Essays on Science and SocietyPORTRAITS OF SCIENCE

Climb Chimborazo and See the World

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Science  04 Oct 2002:
Vol. 298, Issue 5591, pp. 63-64
DOI: 10.1126/science.1071988

Why was Charles Darwin so eager to join H.M.S. Beagle on its voyage to South America? Part of the answer lies in the fact that as a student at Cambridge he had been enthralled by Alexander von Humboldt's writings about South America. Darwin longed to follow Humboldt on a voyage to the tropics. He was inspired by Humboldt's vision of a new science that would uncover the multitude of relationships maintaining Earth's physical structure and governing the lives of its plant, animal, and human inhabitants.

Nor was he the only one to be inspired. A whole generation of naturalists participated in what historians have called “Humboldtian science” (13). This was a project to measure and map every feature of the Earth, with the aim not of mere description but of throwing light on the ways in which physical and organic processes interact to sustain and develop the world in which we live. The Humboldtian vision was not a static one: It incorporated the new science of geology, which explained how the current state of Earth and its inhabitants had been formed by natural processes. In this important respect, Darwin's theory of evolution, in which populations are shaped by adaptation to an ever-changing world, was a direct (if unanticipated) product of Humboldtian science. Modern efforts to create a science of the environment also derive from this vision.

Humboldt straddled the transition from the 18th-century Age of Enlightenment to the Romantic era of the early 19th century. Historians still debate his position within the cultural developments of the time (46). His vision of nature as a complex system of interactions that we perceive through the imagination as well as the senses certainly resonates with the Romantic worldview of Johann Wolfgang von Goethe, whom Humboldt knew and admired (6, 7). For Humboldt, humanity's perception of nature's unity and power was as much aesthetic as it was rational, a vision far more in tune with Romanticism than with the dry natural theology of Darwin's mentors.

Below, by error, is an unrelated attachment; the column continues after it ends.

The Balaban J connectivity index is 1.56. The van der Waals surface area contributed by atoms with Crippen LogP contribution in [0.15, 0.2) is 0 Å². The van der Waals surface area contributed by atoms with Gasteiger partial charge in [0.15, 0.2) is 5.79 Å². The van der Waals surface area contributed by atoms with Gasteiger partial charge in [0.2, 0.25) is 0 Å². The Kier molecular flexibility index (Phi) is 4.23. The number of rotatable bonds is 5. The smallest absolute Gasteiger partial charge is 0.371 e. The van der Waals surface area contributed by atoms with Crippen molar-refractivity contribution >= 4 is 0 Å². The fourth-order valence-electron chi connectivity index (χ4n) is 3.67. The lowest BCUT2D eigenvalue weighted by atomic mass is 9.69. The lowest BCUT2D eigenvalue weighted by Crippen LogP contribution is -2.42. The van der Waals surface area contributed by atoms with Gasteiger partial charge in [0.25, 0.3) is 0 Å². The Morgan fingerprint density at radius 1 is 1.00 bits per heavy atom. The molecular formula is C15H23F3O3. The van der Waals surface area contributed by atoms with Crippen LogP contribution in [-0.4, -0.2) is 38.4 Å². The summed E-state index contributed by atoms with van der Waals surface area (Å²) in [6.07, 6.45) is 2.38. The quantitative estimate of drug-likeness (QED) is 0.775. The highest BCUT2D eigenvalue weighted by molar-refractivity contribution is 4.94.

But his passion for precise description and accurate measurement reflects the more rationalist attitude of the Enlightenment (4, 5, 8). His concern for the predicament of the human inhabitants of the regions he visited has led some to see him as a political radical, in the tradition of the Enlightenment and the French Revolution. In the end, he defies assignment to any of the neat categories erected by historians, and perhaps it is this versatility that allowed him to influence so many later developments.

Humboldt was born in Berlin on 14 September 1769. He studied at the universities of Frankfurt and Göttingen, and then moved on to the mining academy of Freiburg in Saxony. Here he came under the influence of the geologist Abraham Gottlob Werner, who was pioneering the study of what we would now call the stratigraphic column. Through years of study, diplomatic work, and as a leader of the Prussian mining service, Humboldt expanded his knowledge of geology. He became interested in the structure of mountains and longed to make a detailed study of volcanoes.